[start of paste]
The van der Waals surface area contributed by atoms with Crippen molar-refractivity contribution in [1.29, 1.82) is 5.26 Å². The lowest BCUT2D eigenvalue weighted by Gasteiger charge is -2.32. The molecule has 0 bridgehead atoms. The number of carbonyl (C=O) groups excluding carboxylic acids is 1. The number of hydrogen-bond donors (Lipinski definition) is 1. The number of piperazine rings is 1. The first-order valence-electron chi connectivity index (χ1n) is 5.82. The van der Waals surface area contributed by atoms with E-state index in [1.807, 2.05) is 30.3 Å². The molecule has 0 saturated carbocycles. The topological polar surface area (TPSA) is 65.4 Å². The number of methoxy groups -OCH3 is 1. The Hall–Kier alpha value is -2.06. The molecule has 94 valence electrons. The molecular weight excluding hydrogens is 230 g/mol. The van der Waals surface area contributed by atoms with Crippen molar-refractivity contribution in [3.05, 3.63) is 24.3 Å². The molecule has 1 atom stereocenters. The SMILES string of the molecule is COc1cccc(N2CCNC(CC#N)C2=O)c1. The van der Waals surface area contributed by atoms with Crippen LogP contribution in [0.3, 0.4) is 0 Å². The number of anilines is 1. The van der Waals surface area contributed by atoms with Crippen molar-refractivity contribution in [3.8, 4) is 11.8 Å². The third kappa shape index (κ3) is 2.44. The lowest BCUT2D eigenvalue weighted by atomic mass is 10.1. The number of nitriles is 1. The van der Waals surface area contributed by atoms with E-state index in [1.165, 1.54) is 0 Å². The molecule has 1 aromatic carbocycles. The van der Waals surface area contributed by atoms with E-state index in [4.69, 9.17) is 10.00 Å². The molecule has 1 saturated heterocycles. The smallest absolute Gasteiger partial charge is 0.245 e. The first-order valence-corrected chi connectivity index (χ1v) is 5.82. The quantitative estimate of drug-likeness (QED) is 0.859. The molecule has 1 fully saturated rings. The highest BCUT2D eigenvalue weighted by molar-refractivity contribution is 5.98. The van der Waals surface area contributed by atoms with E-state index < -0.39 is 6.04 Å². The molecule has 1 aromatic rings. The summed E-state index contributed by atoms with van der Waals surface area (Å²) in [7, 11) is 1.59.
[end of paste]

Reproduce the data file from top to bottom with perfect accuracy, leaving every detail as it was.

The van der Waals surface area contributed by atoms with Crippen molar-refractivity contribution in [1.29, 1.82) is 5.26 Å². The lowest BCUT2D eigenvalue weighted by Gasteiger charge is -2.32. The molecule has 0 bridgehead atoms. The number of carbonyl (C=O) groups excluding carboxylic acids is 1. The number of hydrogen-bond donors (Lipinski definition) is 1. The number of piperazine rings is 1. The first-order valence-electron chi connectivity index (χ1n) is 5.82. The van der Waals surface area contributed by atoms with E-state index in [1.807, 2.05) is 30.3 Å². The molecule has 0 saturated carbocycles. The topological polar surface area (TPSA) is 65.4 Å². The number of methoxy groups -OCH3 is 1. The Hall–Kier alpha value is -2.06. The molecule has 94 valence electrons. The molecular weight excluding hydrogens is 230 g/mol. The van der Waals surface area contributed by atoms with Crippen molar-refractivity contribution in [3.05, 3.63) is 24.3 Å². The molecule has 1 atom stereocenters. The SMILES string of the molecule is COc1cccc(N2CCNC(CC#N)C2=O)c1. The van der Waals surface area contributed by atoms with Crippen LogP contribution in [0.3, 0.4) is 0 Å². The number of anilines is 1. The van der Waals surface area contributed by atoms with Crippen molar-refractivity contribution in [3.8, 4) is 11.8 Å². The third kappa shape index (κ3) is 2.44. The lowest BCUT2D eigenvalue weighted by atomic mass is 10.1. The number of nitriles is 1. The van der Waals surface area contributed by atoms with E-state index in [1.165, 1.54) is 0 Å². The molecule has 1 aromatic carbocycles. The van der Waals surface area contributed by atoms with E-state index in [4.69, 9.17) is 10.00 Å². The molecule has 1 saturated heterocycles. The smallest absolute Gasteiger partial charge is 0.245 e. The first-order valence-corrected chi connectivity index (χ1v) is 5.82. The quantitative estimate of drug-likeness (QED) is 0.859. The molecule has 1 fully saturated rings. The highest BCUT2D eigenvalue weighted by molar-refractivity contribution is 5.98. The van der Waals surface area contributed by atoms with E-state index < -0.39 is 6.04 Å². The molecule has 1 aromatic rings. The summed E-state index contributed by atoms with van der Waals surface area (Å²) in [7, 11) is 1.59.